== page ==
Inez Milholland

26 Aug

Inez Milholland was born on March 3, 1886 to rather wealthy parents. Her father, John Milholland, was a newspaper editorialist and a reformer with the National Association for the Advancement of Colored People (NAACP).   In July of 1913 Inez married Eugene Jan Boissevain, a Dutch businessman. They had no children since there marriage was rather short.

Inez went to schools in both Germany and England, attending Vassar College in Hudsen Valley, NY. While at Vasser Inez was a track star. She graduated in 1909. She then went on to apply to law school at Harvard, Oxford and Cambridge but was denied because she was a woman. She was admitted into the law program at New York University Law School. She graduated from NYU Law School with her LL. B degree in 1912. Afterwards Inez was admitted to the bar and joined the New York Law Firm Osborne, Lamb, and Garven. She handles criminal and divorce cases.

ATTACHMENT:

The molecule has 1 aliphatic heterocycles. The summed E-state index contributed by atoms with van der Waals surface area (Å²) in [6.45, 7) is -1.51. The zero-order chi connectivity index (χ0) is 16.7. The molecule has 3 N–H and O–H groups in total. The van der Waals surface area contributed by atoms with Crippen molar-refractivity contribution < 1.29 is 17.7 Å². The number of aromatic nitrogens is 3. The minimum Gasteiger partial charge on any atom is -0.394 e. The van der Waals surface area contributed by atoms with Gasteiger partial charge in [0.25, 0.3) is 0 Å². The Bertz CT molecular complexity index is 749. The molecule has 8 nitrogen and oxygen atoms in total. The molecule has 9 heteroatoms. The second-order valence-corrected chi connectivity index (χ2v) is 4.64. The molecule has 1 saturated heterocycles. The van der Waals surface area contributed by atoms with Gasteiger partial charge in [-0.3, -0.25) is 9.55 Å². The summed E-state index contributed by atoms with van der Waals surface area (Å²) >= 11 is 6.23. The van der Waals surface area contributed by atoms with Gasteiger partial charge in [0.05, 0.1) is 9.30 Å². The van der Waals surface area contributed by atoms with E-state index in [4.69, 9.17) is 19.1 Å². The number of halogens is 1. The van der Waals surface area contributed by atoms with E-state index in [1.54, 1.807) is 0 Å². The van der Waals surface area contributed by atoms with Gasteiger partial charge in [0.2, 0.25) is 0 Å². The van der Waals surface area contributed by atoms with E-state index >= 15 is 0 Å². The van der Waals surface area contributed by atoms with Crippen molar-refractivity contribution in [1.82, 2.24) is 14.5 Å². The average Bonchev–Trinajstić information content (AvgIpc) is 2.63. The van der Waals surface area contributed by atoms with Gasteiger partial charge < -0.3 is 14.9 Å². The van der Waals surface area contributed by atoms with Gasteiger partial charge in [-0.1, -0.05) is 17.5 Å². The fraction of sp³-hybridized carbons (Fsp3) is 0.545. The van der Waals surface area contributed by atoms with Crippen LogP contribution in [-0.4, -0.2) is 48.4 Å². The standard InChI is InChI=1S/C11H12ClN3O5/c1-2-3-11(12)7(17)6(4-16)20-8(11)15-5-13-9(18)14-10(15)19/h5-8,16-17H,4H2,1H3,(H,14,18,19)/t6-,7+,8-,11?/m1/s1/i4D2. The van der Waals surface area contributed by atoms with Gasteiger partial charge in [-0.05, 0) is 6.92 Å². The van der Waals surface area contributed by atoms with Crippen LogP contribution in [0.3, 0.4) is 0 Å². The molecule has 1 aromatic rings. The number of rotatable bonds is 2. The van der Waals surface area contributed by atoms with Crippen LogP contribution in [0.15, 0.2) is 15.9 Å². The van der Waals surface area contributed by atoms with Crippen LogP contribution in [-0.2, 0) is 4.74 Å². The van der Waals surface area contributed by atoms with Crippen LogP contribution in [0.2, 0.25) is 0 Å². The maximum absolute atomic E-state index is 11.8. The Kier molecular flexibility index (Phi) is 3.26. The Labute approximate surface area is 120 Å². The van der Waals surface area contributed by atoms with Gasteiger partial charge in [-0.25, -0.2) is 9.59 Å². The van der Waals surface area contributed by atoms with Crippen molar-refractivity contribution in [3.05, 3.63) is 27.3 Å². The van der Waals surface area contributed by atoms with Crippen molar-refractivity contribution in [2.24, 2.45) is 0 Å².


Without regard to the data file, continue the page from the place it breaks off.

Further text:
Inez had many causes that were dear to her. Her interests were prison reform, world peace, and equality for women and African Americans. Inez was a member of the NAACP, the Women’s Trade Union League, the Equality League of Self Supporting Women in New York, the National Child Labor Committee, and England’s Fabian Society.

She is most well-known for the picture of her sitting on top of a white horse. This picture was taken during the Suffrage Parade that was held in Washington, D.C. in 1913. This parade was scheduled to take place a day before President Woodrow Wilson’s inauguration.

During World War I Inez travelled overseas as a war correspondent for a Canadian newspaper. She wrote pacifist articles that eventually got censored by the Italian Government and had her removed from the country. In 1915 she was on Henry Ford’s Peace Ship, she ended up leaving the ship because it was 3norganized and there were disagreements amongst the passengers. Later on in 1916  Inez was on a tour of the Western United States, speaking for women’s rights. She had already been diagnosed with pernicious anemia, despite her health she continued speaking. On October 22, 1916 Inez collapsed while giving a speech in Los Angeles, CA. She died on November 25, 1916. 

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